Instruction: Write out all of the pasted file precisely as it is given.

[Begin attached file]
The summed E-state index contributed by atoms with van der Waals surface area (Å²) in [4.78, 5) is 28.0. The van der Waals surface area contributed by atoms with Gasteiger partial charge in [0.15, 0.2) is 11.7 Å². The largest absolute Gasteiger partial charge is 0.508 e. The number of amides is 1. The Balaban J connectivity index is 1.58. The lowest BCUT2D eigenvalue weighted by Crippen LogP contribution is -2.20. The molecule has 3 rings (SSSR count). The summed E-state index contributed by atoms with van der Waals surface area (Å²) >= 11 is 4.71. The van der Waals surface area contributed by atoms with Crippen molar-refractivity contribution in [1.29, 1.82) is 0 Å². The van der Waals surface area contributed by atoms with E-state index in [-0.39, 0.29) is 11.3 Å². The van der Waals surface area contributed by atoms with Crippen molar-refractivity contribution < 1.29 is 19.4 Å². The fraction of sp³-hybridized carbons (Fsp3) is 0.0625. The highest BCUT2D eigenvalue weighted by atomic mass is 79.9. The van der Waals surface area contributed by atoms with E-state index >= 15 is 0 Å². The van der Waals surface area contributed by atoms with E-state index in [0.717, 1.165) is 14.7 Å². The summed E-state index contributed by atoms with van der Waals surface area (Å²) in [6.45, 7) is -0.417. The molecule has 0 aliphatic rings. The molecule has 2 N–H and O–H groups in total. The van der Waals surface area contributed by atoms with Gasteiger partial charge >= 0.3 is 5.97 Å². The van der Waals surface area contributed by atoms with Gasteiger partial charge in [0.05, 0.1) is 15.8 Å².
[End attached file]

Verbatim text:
The summed E-state index contributed by atoms with van der Waals surface area (Å²) in [4.78, 5) is 28.0. The van der Waals surface area contributed by atoms with Gasteiger partial charge in [0.15, 0.2) is 11.7 Å². The largest absolute Gasteiger partial charge is 0.508 e. The number of amides is 1. The Balaban J connectivity index is 1.58. The lowest BCUT2D eigenvalue weighted by Crippen LogP contribution is -2.20. The molecule has 3 rings (SSSR count). The summed E-state index contributed by atoms with van der Waals surface area (Å²) >= 11 is 4.71. The van der Waals surface area contributed by atoms with Crippen molar-refractivity contribution in [1.29, 1.82) is 0 Å². The van der Waals surface area contributed by atoms with E-state index in [-0.39, 0.29) is 11.3 Å². The van der Waals surface area contributed by atoms with Crippen molar-refractivity contribution < 1.29 is 19.4 Å². The fraction of sp³-hybridized carbons (Fsp3) is 0.0625. The highest BCUT2D eigenvalue weighted by atomic mass is 79.9. The van der Waals surface area contributed by atoms with E-state index >= 15 is 0 Å². The van der Waals surface area contributed by atoms with E-state index in [0.717, 1.165) is 14.7 Å². The summed E-state index contributed by atoms with van der Waals surface area (Å²) in [6.45, 7) is -0.417. The molecule has 0 aliphatic rings. The molecule has 2 N–H and O–H groups in total. The van der Waals surface area contributed by atoms with Gasteiger partial charge >= 0.3 is 5.97 Å². The van der Waals surface area contributed by atoms with Gasteiger partial charge in [0.05, 0.1) is 15.8 Å².